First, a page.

The Royal College of GPs celebrates innovative GPs and patients

GPs, their teams and patients have been offered RCGP Bright Ideas Awards by the Royal College of General Practitioners for their ground-breaking ideas developed in the high-pressure environment of primary care

This is an edited version of an article that first appeared on the RCGP website.

Bright Ideas Awards were established to inspire, celebrate and recognise fresh thinking in primary care.

This year’s winners represent all four UK nations. Each demonstrated that their Bright Idea improved general practice in one of several areas: increasing patient satisfaction, reducing workload, making the practices more efficient, improving staff morale, and bettering patient satisfaction.

There are two categories of award: Pioneer Awards recognise ideas that push the boundaries of general practice, and High Impact Awards celebrate those who have taken a fresh approach to addressing the challenges currently facing primary care.

This year the winners are:

  • England (Pioneer Award): Dr Ben Noble of Woodbrook Medical Centre, Loughborough, developed interactive online ‘Cancer Maps’ based on NICE Guidelines, designed to be used during consultations to help clinicians recognise cancer symptoms.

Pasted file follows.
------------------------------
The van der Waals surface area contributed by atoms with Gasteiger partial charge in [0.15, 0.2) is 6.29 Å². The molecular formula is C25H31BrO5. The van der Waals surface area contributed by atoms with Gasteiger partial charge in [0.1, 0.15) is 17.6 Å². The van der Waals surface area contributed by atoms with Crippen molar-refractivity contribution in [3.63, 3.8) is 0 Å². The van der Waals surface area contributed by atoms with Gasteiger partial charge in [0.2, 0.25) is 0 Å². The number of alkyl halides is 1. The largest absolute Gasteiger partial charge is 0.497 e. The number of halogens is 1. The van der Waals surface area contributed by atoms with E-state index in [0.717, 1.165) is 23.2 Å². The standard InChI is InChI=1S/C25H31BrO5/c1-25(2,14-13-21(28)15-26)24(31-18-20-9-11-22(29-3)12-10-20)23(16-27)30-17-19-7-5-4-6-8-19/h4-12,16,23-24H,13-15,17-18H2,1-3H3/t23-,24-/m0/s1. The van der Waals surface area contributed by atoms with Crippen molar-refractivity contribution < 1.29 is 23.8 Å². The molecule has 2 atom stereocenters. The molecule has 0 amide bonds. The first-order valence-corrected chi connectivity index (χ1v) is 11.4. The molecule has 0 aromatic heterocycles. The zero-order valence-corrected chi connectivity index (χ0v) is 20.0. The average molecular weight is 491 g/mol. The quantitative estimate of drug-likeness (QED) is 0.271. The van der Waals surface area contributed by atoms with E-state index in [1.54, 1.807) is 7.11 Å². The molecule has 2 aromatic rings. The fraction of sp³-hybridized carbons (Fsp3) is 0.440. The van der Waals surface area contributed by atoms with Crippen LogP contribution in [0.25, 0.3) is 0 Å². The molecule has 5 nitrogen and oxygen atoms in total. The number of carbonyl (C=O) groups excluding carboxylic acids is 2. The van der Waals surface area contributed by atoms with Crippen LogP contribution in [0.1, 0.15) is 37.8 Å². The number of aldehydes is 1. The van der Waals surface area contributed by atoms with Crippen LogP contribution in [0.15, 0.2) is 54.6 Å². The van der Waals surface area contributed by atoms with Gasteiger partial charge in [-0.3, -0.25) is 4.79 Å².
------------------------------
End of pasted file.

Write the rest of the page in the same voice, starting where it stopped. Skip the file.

• England (High Impact Award): Dr Pritti Aggarwal of The Living Well Partnership, Southampton, founded a GP Exchange programme for primary and secondary care professionals to improve interprofessional working, in turn leading to better patient care.
  • Northern Ireland (High Impact Award): Dr Richard Kirk of the South Eastern Health and Social Care Trust, Dundonald, pioneered and initiative to improve communication between medical professionals caring for patients in prisons across Northern Ireland.
  • Scotland (High Impact Award): The team at Crimond Medical Centre, Fraserburgh, developed an Opioid Patient Support and Reduction Programme for patients suffering with chronic pain.
  • Wales (High Impact Award): Dr Eilir Hughes, Dwyfor Primary Care Cluster, introduced an innovative approach to caring for temporary residents and visitors to Dwyfor during holiday periods.
  • Wales (Pioneer Award): Red Kite Health Solutions, South Powys, set up a social enterprise to help them to develop a sustainable workforce and improve access to healthcare.

The College is organising workshops and webinars across the UK to help GPs and the clinical team share learning and try these ideas to improve and deliver a better quality and level of care to their patients and adapt to changing primary care landscape.

Professor Helen Stokes-Lampard, chair of the Royal College of GPs, said: “GPs have always been trailblazers for innovation in the health service, and it never ceases to amaze me the ideas that are out there, being implemented in the best interest of patient care, particularly at a time when the profession is facing such intense resource and workforce pressures.

“Congratulations to all award winners – we hope that by making details of these fantastic initiatives available through our online portal, it will inspire other GPs across the country to replicate them, or even submit their own Bright Ideas.”

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